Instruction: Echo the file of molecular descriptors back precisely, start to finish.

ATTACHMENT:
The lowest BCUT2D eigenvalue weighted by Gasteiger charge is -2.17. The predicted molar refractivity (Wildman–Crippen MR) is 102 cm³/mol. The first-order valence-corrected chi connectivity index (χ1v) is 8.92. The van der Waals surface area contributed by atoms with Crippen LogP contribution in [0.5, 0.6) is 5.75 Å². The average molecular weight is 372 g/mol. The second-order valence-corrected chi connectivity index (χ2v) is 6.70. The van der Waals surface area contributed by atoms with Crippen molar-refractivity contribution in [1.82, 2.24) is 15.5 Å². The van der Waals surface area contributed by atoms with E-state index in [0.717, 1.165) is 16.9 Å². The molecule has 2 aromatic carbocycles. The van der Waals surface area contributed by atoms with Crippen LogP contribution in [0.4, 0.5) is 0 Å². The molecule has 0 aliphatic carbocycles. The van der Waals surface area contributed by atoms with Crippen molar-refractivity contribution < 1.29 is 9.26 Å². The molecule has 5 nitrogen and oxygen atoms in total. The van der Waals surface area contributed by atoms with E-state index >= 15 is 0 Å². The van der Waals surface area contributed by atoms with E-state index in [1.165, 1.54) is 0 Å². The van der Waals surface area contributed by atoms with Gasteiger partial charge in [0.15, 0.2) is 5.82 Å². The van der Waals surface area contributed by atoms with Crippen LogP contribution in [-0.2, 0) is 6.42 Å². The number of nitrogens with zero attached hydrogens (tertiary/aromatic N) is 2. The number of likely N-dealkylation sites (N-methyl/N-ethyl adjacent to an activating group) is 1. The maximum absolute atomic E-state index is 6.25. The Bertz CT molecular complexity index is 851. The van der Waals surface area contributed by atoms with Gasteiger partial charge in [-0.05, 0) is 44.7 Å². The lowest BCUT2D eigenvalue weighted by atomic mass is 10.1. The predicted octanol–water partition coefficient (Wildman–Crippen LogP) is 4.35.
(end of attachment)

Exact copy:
The lowest BCUT2D eigenvalue weighted by Gasteiger charge is -2.17. The predicted molar refractivity (Wildman–Crippen MR) is 102 cm³/mol. The first-order valence-corrected chi connectivity index (χ1v) is 8.92. The van der Waals surface area contributed by atoms with Crippen LogP contribution in [0.5, 0.6) is 5.75 Å². The average molecular weight is 372 g/mol. The second-order valence-corrected chi connectivity index (χ2v) is 6.70. The van der Waals surface area contributed by atoms with Crippen molar-refractivity contribution in [1.82, 2.24) is 15.5 Å². The van der Waals surface area contributed by atoms with E-state index in [0.717, 1.165) is 16.9 Å². The molecule has 2 aromatic carbocycles. The van der Waals surface area contributed by atoms with Crippen LogP contribution in [0.4, 0.5) is 0 Å². The molecule has 0 aliphatic carbocycles. The van der Waals surface area contributed by atoms with Crippen molar-refractivity contribution < 1.29 is 9.26 Å². The molecule has 5 nitrogen and oxygen atoms in total. The van der Waals surface area contributed by atoms with E-state index >= 15 is 0 Å². The van der Waals surface area contributed by atoms with E-state index in [1.165, 1.54) is 0 Å². The van der Waals surface area contributed by atoms with Gasteiger partial charge in [0.15, 0.2) is 5.82 Å². The van der Waals surface area contributed by atoms with Crippen LogP contribution in [-0.2, 0) is 6.42 Å². The number of nitrogens with zero attached hydrogens (tertiary/aromatic N) is 2. The number of likely N-dealkylation sites (N-methyl/N-ethyl adjacent to an activating group) is 1. The maximum absolute atomic E-state index is 6.25. The Bertz CT molecular complexity index is 851. The van der Waals surface area contributed by atoms with Gasteiger partial charge in [-0.05, 0) is 44.7 Å². The lowest BCUT2D eigenvalue weighted by atomic mass is 10.1. The predicted octanol–water partition coefficient (Wildman–Crippen LogP) is 4.35.